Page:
4) How did your project involve other members of your community as helpers and volunteers?

We had positive experiences with our community resource people. The Bakers from Greyhound Friends Inc. readily volunteered to put on a free school assembly with their three greyhounds, and then participated in an interview specific to pet therapy questions. They let us take photos. They provided several printouts of related Internet sites, including Therapy Dogs International. In a later email they also gave permission for us to use their email address in our bibliography.

Following an email request, Therapy Dogs International generously allowed us to use some of their Internet site photos of pet therapy animals helping in the aftermath of September 11, 2001 (while the Bakers and their greyhounds had participated in disaster therapy work, security was extremely strict in this situation and they were not permitted to take any photos themselves).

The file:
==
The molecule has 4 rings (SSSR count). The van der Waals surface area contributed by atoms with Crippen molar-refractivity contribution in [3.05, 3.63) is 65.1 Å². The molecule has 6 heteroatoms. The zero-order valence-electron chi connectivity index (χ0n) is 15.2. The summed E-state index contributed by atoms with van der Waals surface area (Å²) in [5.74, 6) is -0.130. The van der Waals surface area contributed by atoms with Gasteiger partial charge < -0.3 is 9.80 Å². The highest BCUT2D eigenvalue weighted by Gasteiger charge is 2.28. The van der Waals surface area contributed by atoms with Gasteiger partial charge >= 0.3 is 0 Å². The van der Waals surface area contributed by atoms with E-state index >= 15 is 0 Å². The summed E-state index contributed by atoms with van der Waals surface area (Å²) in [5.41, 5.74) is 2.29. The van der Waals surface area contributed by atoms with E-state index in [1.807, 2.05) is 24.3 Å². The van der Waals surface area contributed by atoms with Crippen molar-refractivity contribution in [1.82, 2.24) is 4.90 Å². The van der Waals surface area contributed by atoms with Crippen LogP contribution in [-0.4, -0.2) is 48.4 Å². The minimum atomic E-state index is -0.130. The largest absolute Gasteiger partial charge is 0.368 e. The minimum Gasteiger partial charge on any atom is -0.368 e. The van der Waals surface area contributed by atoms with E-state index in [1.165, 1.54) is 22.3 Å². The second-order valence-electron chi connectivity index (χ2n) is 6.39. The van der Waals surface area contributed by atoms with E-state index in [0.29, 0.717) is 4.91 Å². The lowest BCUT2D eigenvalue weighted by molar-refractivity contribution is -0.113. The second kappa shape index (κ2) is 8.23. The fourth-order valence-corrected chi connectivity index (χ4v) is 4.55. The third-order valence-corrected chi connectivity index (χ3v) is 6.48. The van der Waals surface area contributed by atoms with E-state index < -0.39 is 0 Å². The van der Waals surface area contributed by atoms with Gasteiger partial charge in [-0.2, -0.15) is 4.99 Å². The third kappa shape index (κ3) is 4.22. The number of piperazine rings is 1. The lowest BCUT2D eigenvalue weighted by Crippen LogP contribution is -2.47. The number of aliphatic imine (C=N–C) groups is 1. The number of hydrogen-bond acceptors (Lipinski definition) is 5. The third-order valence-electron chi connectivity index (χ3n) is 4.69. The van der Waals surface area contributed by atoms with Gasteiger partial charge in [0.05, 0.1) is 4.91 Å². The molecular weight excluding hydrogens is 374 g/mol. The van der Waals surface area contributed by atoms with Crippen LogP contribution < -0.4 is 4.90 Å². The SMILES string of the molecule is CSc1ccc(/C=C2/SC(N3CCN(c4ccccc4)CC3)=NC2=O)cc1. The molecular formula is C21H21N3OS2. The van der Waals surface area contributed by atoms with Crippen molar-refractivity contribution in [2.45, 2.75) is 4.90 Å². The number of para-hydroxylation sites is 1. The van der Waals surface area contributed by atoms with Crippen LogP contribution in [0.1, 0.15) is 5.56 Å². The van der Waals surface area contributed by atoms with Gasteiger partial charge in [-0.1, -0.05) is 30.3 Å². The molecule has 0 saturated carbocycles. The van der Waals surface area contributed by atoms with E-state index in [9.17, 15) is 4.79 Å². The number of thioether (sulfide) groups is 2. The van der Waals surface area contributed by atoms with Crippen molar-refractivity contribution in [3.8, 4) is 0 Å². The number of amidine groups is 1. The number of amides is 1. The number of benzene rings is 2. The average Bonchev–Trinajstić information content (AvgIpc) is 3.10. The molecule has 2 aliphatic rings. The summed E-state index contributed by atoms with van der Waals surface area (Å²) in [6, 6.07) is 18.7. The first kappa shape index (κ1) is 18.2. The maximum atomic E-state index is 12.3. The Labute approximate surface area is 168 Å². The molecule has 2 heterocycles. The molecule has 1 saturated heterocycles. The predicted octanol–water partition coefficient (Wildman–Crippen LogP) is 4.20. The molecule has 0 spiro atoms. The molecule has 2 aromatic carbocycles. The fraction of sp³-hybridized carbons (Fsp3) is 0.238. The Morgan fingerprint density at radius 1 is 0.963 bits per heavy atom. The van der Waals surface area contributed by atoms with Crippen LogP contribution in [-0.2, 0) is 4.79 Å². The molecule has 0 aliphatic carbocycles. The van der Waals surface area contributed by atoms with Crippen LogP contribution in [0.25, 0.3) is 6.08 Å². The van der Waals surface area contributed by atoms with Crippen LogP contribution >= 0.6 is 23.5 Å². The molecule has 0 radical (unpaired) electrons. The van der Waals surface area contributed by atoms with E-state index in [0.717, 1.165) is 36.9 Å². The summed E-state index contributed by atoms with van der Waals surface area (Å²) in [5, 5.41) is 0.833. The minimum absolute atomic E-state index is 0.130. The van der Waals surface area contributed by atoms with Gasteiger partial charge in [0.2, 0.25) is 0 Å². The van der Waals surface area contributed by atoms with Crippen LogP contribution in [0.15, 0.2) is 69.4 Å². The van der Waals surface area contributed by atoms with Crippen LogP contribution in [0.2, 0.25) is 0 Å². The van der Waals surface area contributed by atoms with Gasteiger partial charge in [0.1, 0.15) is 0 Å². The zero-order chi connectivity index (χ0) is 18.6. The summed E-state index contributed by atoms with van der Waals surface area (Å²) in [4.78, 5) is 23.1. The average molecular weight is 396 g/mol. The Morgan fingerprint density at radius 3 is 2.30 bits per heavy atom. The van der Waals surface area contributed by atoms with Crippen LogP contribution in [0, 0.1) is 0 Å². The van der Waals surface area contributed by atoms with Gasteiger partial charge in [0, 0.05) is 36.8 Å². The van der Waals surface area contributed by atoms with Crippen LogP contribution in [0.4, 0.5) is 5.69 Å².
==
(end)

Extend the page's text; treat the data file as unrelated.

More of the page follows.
The Haddonfield Home director and senior resident were very open about arranging for students to visit and conduct an interview. They also allowed photos.

We were fortunate to have some staff who had experience using the Adobe PhotoShop and GoLive software (Susan Powell worked individually with students developing graphic images and constructing web pages). Beth Greer (our Instructional Technology Assistant) provided planning input, ongoing feedback, and guided students in comparing and critiquing web site elements.

When students made a word search activity, we didn’t know how to convert the file into PDF format. Dolly Bernard-Marks, a computer teacher at Pennsauken Middle School, converted the file for us. She also provided suggestions for our navigational structure.

5) Discoveries, Lessons and Surprises (Optional)

This was the first time several classes had worked together on collaborative project based learning, and our success will probably inspire future projects. The staff involved learned that preplanning was very important, and helped provide better structure to enhance students’ success. A pleasant surprise occurred during the project when one student (who had initially refused to participate) contributed some wonderful creative writing following the greyhound visit. It was also rewarding to hear the students sometimes talking to themselves, peers and other staff about this special project.


View our CyberFair Project (Project ID: 1817)